Eli Tart, known along the East Coast as "The Gawdfatha," is a DJ and producer from North Carolina. He's worked his way up the scene and is heading his own collective called "The MOBB" which brings together talented producers and vocalists. In this very in-depth interview, he'll talk about breaking on to the scene, certain challenges he had to face along the way, and how to deal with a power outage during a live performance. A special thank you to Cassie for arranging this amazing interview!
Let's start at the beginning with how you got into music in the first place. What sort of background do you have outside of EDM if any, and how did you get into the scene and start producing?
I have a pretty diverse background before coming into EDM which included lots of singing, a few years of music theory and piano, and learning guitar and the drums. Straight out of high school I started throwing some pretty decent scale house parties with a close friend of mine. I did these events and similar other private events leading up to my first big show at a legitimate music venue. The event was called BassBoom hosted by the Carolina Committee which is run by an amazing guy that goes by the name of DJ Moodswing. As for a more visceral outlook on my first performance: it was exhilarating and terrifying all at the same time. There were hundreds of people looking up at me and the lights caused the stage to get extremely toasty. I was shaking for at least the first half of my set just from the nerves alone! I was the baby on the Carolina Committee roster, so I had a lot to prove that night. I poured my heart out to the audience for a solid hour and to see people reacting so positively to the music and transitions I was putting out there was the best feeling in the world. There was truly this feeling of mutual understanding and togetherness that night which just can’t be replicated anywhere else. From my own personal stand perspective as an artist, that is what it's all about.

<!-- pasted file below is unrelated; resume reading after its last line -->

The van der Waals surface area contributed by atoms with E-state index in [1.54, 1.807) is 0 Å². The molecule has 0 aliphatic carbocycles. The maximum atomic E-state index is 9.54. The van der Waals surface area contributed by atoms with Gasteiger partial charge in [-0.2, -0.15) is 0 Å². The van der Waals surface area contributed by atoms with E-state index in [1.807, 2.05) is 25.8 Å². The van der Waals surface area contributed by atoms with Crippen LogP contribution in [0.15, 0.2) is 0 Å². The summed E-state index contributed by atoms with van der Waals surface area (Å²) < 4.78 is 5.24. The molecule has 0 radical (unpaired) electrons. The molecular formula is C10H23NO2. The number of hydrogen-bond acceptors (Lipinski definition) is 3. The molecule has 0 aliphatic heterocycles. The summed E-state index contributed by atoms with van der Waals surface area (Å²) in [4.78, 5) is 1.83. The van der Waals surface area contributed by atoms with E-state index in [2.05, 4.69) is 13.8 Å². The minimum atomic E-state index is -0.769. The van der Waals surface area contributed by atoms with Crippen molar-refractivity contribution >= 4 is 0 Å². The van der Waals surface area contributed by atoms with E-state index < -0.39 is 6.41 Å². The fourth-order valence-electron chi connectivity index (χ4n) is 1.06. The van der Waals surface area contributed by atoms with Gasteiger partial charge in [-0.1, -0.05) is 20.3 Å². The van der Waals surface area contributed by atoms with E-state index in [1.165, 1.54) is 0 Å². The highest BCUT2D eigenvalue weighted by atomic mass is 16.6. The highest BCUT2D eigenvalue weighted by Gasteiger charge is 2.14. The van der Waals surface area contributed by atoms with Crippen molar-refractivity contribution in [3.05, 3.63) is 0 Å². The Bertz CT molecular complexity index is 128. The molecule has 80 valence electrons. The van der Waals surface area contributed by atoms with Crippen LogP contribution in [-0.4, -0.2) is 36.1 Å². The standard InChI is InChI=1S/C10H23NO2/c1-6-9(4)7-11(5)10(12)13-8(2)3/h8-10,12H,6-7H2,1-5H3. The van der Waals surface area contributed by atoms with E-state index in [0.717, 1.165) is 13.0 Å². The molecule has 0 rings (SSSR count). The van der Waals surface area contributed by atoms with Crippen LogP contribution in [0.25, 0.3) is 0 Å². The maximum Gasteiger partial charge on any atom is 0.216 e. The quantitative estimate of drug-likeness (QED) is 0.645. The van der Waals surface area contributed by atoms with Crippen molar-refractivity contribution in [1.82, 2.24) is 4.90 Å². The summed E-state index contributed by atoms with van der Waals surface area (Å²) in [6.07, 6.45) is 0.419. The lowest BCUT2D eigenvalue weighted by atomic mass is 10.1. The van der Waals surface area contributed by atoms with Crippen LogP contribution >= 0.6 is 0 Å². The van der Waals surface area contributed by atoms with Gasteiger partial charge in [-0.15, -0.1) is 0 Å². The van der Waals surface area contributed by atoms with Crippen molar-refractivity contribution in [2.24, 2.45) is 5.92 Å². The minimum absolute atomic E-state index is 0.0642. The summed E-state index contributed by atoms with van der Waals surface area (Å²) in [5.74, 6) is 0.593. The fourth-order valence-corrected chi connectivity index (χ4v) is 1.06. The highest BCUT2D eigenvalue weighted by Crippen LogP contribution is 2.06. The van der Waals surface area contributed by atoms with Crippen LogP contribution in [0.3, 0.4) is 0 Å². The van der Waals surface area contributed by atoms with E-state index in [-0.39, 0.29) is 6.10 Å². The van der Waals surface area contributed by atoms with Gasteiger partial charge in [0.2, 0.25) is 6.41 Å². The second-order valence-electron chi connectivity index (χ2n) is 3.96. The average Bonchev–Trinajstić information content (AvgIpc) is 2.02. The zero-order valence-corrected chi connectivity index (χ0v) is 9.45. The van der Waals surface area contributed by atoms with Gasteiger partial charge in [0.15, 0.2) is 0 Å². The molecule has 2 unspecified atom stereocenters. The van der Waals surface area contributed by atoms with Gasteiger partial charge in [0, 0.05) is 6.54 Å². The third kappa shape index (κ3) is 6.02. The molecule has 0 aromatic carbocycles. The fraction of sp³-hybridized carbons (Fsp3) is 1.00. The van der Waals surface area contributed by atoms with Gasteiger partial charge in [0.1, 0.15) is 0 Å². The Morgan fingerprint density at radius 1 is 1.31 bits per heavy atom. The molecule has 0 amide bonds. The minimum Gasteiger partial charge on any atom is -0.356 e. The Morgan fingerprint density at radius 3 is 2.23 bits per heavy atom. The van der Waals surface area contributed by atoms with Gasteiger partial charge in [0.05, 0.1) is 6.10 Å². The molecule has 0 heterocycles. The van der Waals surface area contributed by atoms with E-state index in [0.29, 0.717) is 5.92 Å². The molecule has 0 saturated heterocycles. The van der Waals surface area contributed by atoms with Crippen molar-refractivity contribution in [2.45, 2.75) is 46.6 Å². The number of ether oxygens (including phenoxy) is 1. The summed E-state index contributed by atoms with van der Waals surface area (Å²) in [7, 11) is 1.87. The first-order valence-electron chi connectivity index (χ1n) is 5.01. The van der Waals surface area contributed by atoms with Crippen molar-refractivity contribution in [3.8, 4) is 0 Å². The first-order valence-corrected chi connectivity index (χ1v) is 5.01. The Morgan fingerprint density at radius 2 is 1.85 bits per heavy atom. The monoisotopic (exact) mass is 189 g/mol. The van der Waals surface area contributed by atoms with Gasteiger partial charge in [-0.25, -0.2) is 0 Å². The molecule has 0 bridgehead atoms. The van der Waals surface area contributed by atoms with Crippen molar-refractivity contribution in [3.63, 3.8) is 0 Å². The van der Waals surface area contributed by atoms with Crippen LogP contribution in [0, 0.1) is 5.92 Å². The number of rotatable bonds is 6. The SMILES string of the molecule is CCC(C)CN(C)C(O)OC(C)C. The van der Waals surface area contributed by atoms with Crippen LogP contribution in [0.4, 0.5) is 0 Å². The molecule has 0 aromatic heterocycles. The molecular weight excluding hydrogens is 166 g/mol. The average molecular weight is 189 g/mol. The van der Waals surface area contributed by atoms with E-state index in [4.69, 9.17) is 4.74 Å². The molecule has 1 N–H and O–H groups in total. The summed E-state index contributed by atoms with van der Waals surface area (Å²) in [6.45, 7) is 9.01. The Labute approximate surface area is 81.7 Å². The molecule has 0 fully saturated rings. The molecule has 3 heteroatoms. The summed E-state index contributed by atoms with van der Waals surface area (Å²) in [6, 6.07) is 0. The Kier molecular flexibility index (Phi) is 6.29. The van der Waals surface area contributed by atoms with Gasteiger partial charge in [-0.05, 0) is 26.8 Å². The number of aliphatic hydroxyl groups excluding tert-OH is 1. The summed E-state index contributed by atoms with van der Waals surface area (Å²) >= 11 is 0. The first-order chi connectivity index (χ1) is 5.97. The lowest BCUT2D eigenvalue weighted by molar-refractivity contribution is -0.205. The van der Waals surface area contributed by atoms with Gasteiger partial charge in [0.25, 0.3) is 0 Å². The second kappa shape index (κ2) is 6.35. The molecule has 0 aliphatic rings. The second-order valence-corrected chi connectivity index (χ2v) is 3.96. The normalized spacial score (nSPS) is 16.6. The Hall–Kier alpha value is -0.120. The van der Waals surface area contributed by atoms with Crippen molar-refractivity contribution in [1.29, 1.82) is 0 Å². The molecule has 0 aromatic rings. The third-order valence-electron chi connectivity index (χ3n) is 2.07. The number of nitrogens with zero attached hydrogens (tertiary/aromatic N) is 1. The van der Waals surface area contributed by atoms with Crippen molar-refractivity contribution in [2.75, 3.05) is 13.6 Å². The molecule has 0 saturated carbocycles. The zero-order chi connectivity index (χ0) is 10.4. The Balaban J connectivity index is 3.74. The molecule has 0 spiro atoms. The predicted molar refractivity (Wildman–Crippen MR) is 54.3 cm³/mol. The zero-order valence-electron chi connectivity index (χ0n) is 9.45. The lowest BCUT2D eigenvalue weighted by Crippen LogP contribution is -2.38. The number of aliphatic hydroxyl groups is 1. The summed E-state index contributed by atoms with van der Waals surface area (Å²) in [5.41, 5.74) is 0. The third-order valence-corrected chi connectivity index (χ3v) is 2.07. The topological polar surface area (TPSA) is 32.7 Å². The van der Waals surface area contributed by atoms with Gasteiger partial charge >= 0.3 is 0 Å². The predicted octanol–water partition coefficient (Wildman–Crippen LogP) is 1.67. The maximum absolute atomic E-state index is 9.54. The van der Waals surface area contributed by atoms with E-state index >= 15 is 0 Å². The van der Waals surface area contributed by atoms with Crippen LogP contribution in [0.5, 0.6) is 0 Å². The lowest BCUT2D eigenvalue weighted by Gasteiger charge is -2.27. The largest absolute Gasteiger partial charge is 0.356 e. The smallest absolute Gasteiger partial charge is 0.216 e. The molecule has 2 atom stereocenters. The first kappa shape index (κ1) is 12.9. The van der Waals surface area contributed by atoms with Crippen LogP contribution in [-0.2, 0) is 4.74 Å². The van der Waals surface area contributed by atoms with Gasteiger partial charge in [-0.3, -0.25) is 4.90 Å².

Could you give us a few anecdotes about your collaborations or conversations with other producers?
I have a song coming out on my freshman album, "Shadow of a Man," that was done with my good friend, Kure. I learned a lot working on this track by seeing the differences in our production styles and applying different techniques to my music. I have to say my favorite experience was when I was twenty-one and got to be on stage with Buku shortly after the release of his "Janky" and "Fooled" EP's. Seeing him do his thing live was an amazing learning experience and then afterward, I got to speak with him and bond over production jokes and music theory. It was a very chill time and he was extremely humble which I really respected.
Let's move on to your moments on stage. How do you prepare, and could you give some specific stories, good or bad, about performing live?